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March 12, 2013    

 


Social Media Compliance: Frequently Asked Questions


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Greetings! 

Last month, I discussed some of the salient compliance requirements associated with using Social Media.* Then, a few days later, I offered to you my article, entitled Social Media and Networking Compliance. This month, on March 6th, I was one of three presenters who gave a webinar for American Banker on Social Media, with special reference to the new rules of the Federal Financial Institutions Examination Council (FFIEC). The proposed rule, issued January 23rd, is entitled Social Media: Consumer Compliance Risk Management Guidance.

My webinar topic: Social Media - Employee Manual.

The webinar was very well attended by a diverse cross-section of financial institutions. I found it quite interesting that, when polled during the webinar, by a factor of two to one these companies did not have an Employee Manual, even if about a third of them have policies and procedures relating to Social Media.

I have harped on a certain point regarding policy statements, so here it goes again: policies and procedures are a rather abstract concept to employees; employee manuals, however, for certain rules and regulations, are the most effective means to ensure compliance. Training is an important and an ancillary tool, but employees do not always mentally retain training information. Keep this in mind: an employee manual is a constant reminder of a company's expectations and policies.

One aspect of social media that deserves considerable attention is trolling, using anonymity, and general blogging guidelines. Everybody knows that, for the most part, blogging is electronically available to the public. However, with regard to an individual's employment with a financial institution, what restrictions should be placed on an employee who blogs? From my own research and experience, it would seem that many employees actually have no idea of the implications, requirements, and, in some cases, the potential to easily cross over into violations of federal law or state law.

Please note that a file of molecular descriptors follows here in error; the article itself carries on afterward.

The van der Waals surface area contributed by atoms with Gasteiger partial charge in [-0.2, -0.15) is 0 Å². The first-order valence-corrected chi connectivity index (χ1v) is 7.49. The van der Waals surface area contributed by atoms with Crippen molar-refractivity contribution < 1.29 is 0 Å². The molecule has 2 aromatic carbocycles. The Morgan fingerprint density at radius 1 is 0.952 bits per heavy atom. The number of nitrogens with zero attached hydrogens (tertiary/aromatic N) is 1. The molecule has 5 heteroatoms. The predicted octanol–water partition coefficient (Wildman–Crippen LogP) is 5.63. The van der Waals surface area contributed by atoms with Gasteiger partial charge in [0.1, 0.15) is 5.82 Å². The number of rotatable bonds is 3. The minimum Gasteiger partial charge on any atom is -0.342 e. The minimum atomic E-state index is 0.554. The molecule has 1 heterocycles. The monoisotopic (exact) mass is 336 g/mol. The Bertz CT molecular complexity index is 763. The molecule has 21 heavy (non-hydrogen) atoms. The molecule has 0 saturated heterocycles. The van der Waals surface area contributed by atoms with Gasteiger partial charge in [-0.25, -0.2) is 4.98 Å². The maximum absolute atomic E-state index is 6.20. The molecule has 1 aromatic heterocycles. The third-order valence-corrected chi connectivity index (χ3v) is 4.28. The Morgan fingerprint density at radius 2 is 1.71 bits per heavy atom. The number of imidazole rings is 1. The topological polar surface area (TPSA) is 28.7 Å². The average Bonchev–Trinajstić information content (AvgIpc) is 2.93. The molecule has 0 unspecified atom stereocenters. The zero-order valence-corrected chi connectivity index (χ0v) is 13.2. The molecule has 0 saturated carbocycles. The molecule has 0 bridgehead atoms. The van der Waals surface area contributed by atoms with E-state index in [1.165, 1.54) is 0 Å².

Here are the risks at stake in social media networking and blogging - though by no means less so for forms of advertising through and use of social media: financial risk, regulatory risk, sales risk, reputation risk, legal risk, strategic risk, and operational risk, such as adverse consequences to business plans, projects, Internet Technology and Information Security protections, and many core departmental functions.

In this article, I will offer a high level FAQs about the use of Social Media (SM), with some additional emphasis on blogging. I will also provide bulleted guidelines to give to employees.

Best wishes!
Jonathan Foxx
President & Managing Director
Lenders Compliance Group
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IN THIS ARTICLE

  • What is Social Media?
  • Do companies use Social Media?
  • Does SM cover micro-blogging?
  • How do some financial institutions use SM?
  • How to manage Social Media risks?
  • What are some laws and rules affecting Social Media?
  • What are some major risk areas?
  • May an employee troll or blog anonymously?
  • Are there restrictions to what may be posted?
  • What are some bulleted guidelines to follow?
  • Should errors be corrected?
  • Should an employee leave comments?
  • How to respond to negative comments?
  • May a professional reference be posted?
  • Can trolling and anonymity be traced?
  • What are bulleted guidelines to give to an employee?
  • Summation 
 
 
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Social Media: Consumer Compliance Risk Management Guidance
 
Notice - Request for Comment,

Federal Register 78/15 (1/23/13)

FFIEC
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